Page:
MWC Week #4 Wrap

This past weekend was a good one for BYU, but how did the rest of the Mountain West Conference fare? Read the week four wrap up to find out how the season is shaping out for each of BYU's conference foes.

BYU 31, Air Force 6

The Cougars handed the Falcons a dose of reality. After opening with an easy win over a I-AA foe, Air Force caught Utah after the Utes' own tough opening loss, and while they were still reeling from the loss of quarterback Brian Johnson and running back Matt Asiata. Air Force came away from Salt Lake City with a narrow upset win. The following week the Falcons capitalized on late mistakes by TCU to upset the Horned Frogs in overtime. Suddenly, surprising Air Force was not only 3-0, but also led the conference after beating two of the supposed contenders.

Despite missing Austin Collie due to a high ankle sprain and Fui Vakapuna to a broken hand, it was nearly a complete game for the Cougars, as they rushed for 159 yards and passed for 293, posting 17 points in the first half while shutting out the Falcons. The defense came home, playing disciplined assignment football to hold Air Force to only 133 rushing yards and 12 first downs. The downside was still penalties (eight) and turnovers (two). A fumble caused by a blindside hit on Max Hall is getting to be a staple. This weakness alone could cost BYU much more than a turnover. It could end Hall's season, or even his career. It must be fixed.

Particular bright spots were Hall and Harvey Unga. It's hard to remember that Hall hadn't played a down of real football since high school until three weeks ago, and is still on the beginning slope of the learning curve. His first three games produced the most passing yards from any three consecutive games for any BYU quarterback. Unga became only the third freshman in BYU history to rush for multiple 100 yard games.

Special teams were improved, blocking an Air Force field goal and producing a rare touchback on a kickoff, but they still need work. In general, kickoff tackling was erratic, allowing several nice returns by the Falcons.

Next up: for BYU, another road test, this one at New Mexico Saturday night. For Air Force, at Navy.

Utah 0, UNLV 27

Early in the second quarter, the Rebels uncharacteristically embarked on a 17-play, 83-yard drive that consumed 7:04 and put UNLV up 13-0. Utah answered by putting together a decent drive that could have drawn them to within one score, but killed themselves with a major penalty. It was to be a prototype of the Utes' night. After a scoreless third quarter, the Rebels tallied two fourth quarter touchdowns for the final margin.

Tommy Grady, who finally showed promise against UCLA last week, reverted to his old form, going 11 for 21 for only 117 yards and one interception before he was yanked in favor of Brian Johnson to start the second half. Johnson, who could have used another week or two of rest for his separated shoulder, was hardly better, going 12 for 19 for only 78 yards.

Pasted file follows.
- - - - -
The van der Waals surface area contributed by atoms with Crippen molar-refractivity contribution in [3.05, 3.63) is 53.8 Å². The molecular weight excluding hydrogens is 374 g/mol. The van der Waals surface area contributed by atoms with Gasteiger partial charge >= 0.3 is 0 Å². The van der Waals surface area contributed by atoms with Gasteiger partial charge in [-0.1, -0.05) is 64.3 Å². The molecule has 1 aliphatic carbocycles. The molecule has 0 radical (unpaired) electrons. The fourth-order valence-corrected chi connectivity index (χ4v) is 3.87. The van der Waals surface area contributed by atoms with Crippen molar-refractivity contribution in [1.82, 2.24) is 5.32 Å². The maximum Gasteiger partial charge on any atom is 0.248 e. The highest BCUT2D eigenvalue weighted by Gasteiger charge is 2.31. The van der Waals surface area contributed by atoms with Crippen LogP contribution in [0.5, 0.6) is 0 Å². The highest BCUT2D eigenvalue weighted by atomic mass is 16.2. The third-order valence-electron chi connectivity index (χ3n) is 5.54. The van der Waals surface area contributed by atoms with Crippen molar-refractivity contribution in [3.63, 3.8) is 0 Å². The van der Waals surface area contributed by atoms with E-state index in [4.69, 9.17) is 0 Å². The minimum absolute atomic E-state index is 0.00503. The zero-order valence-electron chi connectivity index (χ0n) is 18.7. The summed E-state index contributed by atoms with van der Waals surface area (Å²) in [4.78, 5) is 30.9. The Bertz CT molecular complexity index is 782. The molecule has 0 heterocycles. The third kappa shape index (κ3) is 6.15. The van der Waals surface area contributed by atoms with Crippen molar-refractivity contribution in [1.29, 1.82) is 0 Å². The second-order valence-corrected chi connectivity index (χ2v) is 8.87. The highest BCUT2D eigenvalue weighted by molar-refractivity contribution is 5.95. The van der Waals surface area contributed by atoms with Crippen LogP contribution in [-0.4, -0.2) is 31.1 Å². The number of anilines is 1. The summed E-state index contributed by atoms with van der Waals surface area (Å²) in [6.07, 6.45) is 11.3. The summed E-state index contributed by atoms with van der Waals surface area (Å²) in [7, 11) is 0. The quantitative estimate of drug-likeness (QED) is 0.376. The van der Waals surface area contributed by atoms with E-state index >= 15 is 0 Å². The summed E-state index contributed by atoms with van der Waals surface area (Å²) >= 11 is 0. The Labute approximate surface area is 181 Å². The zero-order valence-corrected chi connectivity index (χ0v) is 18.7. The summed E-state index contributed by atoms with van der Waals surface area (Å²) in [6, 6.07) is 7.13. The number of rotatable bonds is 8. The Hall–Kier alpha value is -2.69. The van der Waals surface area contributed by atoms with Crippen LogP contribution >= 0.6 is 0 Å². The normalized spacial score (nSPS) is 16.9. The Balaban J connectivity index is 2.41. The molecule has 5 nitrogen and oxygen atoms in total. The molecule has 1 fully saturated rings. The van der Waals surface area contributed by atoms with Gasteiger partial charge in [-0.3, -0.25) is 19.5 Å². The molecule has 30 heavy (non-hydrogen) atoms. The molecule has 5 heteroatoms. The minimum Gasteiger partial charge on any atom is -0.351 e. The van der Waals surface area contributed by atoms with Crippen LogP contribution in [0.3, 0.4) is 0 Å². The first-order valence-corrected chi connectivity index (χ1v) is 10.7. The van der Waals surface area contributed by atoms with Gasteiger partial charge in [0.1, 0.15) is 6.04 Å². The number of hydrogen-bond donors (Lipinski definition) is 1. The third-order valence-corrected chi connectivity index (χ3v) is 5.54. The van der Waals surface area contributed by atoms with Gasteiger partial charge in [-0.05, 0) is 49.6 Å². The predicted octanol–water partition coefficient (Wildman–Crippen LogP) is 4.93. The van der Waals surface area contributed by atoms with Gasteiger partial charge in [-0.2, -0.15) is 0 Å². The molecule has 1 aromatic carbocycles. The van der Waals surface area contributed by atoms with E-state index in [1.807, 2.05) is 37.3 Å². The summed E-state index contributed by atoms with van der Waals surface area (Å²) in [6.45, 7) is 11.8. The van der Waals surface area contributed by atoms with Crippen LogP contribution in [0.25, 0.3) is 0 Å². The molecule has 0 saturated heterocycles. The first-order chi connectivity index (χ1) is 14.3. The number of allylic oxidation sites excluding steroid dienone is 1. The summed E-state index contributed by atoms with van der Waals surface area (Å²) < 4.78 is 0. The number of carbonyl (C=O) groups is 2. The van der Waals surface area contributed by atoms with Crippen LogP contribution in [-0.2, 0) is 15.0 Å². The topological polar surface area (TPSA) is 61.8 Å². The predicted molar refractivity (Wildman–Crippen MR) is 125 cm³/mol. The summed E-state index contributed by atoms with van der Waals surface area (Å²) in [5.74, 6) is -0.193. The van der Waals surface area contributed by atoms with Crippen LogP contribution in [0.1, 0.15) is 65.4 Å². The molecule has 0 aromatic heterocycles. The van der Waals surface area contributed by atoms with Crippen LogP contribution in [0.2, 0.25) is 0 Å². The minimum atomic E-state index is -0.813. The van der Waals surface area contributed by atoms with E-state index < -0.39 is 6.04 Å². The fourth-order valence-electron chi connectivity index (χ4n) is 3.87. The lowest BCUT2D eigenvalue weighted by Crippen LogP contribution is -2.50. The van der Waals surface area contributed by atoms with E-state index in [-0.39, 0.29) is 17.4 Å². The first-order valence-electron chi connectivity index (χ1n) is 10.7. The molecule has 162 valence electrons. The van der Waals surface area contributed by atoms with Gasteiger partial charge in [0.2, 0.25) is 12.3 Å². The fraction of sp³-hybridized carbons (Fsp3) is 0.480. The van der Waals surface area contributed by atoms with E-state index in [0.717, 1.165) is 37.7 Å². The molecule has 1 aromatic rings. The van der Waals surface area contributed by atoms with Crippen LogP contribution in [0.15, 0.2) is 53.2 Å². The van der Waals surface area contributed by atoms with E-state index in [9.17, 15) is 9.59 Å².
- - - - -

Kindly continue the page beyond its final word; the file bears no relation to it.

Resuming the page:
The Utes put together several long drives, only to see them snuffed by turnovers, penalties, or an inability to convert on fourth down. Utah took the second-half kickoff and, aided by two UNLV personal fouls, marched to a first-and-goal at the UNLV five. After a gain of two, a loss of two and an incomplete pass, Utah stood at the crossroads. Coach Kyle Whittingham opted to try for the touchdown instead of getting on the board, and Johnson was dropped for a loss of three. The Ute defense forced a three-and-out, but after taking possession at the UNLV 39, Utah again turned it over on downs and the game was effectively over.

Next up: for Utah, versus Utah State. For UNLV, at in-state rival Nevada.

TCU 21, SMU 7

In the battle for the Iron Skillet, the Mustangs scored first, but TCU followed with two non-offensive touchdowns – one off a blocked punt and the other of an interception - and a 16-play drive to take a 21-7 lead at halftime, and that was the game. Punters dominated the second half, kicking it away nine times, and SMU gave the ball up twice on turnovers and twice on downs in the second half.

Next up: Colorado State.

Wyoming 34, Ohio 33

It's not often a team can turn the ball over seven times and win. Fortunately for the Cowboys, the Bobcats gave four of them back. Ohio led 10-6 after one quarter, 20-6 at the half, and 23-6 early in the third quarter, but Wyoming woke up and put four touchdowns on the board in the next 25 minutes, with the winning touchdown coming with 2:02 remaining. Karsten Sween completed 30 of 36 attempts, if you count the four he threw to the Bobcats.

Next up: a bye, followed by a visit from TCU.

Colorado State 27, Houston 38

The Rams looked likely to break a nine-game skid when they led 24-10 late in the third quarter, but Houston scored four touchdowns in the last 18 minutes.

Next up: at TCU.

New Mexico 58, Sacramento State 0

New Mexico prepped for a visit from BYU by tuning up with a I-AA opponent. The Lobos, now at 3-1, are for real and could easily be undefeated after losing only a close opener at UTEP, 10-6. Coach Rocky Long will be looking for his first win over former assistant Bronco Mendenhall, and you can bet all of New Mexico will be sky high. This is the biggest game on New Mexico's schedule this year, and they'll be after the Cougars with as much intensity as Tulsa was.

Next up: versus BYU.

San Diego State 52, Portland State 17

The I-AA Vikings traveled down the coast and kept it close until midway through the second quarter. Kevin O'Connell threw for 443 yards and five touchdowns. Kicker Garrett Palmer hit his 64th consecutive PAT.

Next up: versus Cincinnati.

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